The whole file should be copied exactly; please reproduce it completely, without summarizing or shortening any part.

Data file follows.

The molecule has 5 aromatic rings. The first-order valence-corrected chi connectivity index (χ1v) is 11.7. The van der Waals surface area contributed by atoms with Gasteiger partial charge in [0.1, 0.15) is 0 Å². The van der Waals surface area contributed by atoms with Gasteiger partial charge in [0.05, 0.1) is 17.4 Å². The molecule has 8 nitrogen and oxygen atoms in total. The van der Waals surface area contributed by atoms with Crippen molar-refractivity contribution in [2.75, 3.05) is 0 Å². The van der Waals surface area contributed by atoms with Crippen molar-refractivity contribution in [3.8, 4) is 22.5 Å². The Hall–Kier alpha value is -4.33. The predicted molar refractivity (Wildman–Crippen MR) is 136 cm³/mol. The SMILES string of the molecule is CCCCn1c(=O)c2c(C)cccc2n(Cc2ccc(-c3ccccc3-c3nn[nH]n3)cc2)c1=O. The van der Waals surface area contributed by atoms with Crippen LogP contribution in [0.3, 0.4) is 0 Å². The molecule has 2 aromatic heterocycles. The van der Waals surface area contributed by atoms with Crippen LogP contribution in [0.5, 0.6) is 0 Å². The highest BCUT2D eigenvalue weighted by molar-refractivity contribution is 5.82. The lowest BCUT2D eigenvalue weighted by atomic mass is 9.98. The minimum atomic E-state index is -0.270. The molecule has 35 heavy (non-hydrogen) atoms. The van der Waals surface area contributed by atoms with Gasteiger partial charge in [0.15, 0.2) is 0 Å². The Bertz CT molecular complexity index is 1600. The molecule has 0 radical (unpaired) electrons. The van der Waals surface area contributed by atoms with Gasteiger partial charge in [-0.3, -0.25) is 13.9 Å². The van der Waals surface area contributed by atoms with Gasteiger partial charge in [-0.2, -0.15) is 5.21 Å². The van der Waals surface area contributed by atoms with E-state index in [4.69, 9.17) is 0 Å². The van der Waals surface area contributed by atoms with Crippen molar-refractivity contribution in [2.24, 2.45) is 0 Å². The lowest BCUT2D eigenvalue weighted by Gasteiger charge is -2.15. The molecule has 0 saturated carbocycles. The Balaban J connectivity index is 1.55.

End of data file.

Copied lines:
The molecule has 5 aromatic rings. The first-order valence-corrected chi connectivity index (χ1v) is 11.7. The van der Waals surface area contributed by atoms with Gasteiger partial charge in [0.1, 0.15) is 0 Å². The van der Waals surface area contributed by atoms with Gasteiger partial charge in [0.05, 0.1) is 17.4 Å². The molecule has 8 nitrogen and oxygen atoms in total. The van der Waals surface area contributed by atoms with Crippen molar-refractivity contribution in [2.75, 3.05) is 0 Å². The van der Waals surface area contributed by atoms with Crippen molar-refractivity contribution in [3.8, 4) is 22.5 Å². The Hall–Kier alpha value is -4.33. The predicted molar refractivity (Wildman–Crippen MR) is 136 cm³/mol. The SMILES string of the molecule is CCCCn1c(=O)c2c(C)cccc2n(Cc2ccc(-c3ccccc3-c3nn[nH]n3)cc2)c1=O. The van der Waals surface area contributed by atoms with Crippen LogP contribution in [0.3, 0.4) is 0 Å². The molecule has 2 aromatic heterocycles. The van der Waals surface area contributed by atoms with Crippen LogP contribution in [0.5, 0.6) is 0 Å². The highest BCUT2D eigenvalue weighted by molar-refractivity contribution is 5.82. The lowest BCUT2D eigenvalue weighted by atomic mass is 9.98. The minimum atomic E-state index is -0.270. The molecule has 35 heavy (non-hydrogen) atoms. The van der Waals surface area contributed by atoms with Gasteiger partial charge in [0.15, 0.2) is 0 Å². The Bertz CT molecular complexity index is 1600. The molecule has 0 radical (unpaired) electrons. The van der Waals surface area contributed by atoms with Gasteiger partial charge in [-0.3, -0.25) is 13.9 Å². The van der Waals surface area contributed by atoms with Gasteiger partial charge in [-0.2, -0.15) is 5.21 Å². The van der Waals surface area contributed by atoms with E-state index in [4.69, 9.17) is 0 Å². The van der Waals surface area contributed by atoms with Crippen molar-refractivity contribution in [2.24, 2.45) is 0 Å². The lowest BCUT2D eigenvalue weighted by Gasteiger charge is -2.15. The molecule has 0 saturated carbocycles. The Balaban J connectivity index is 1.55.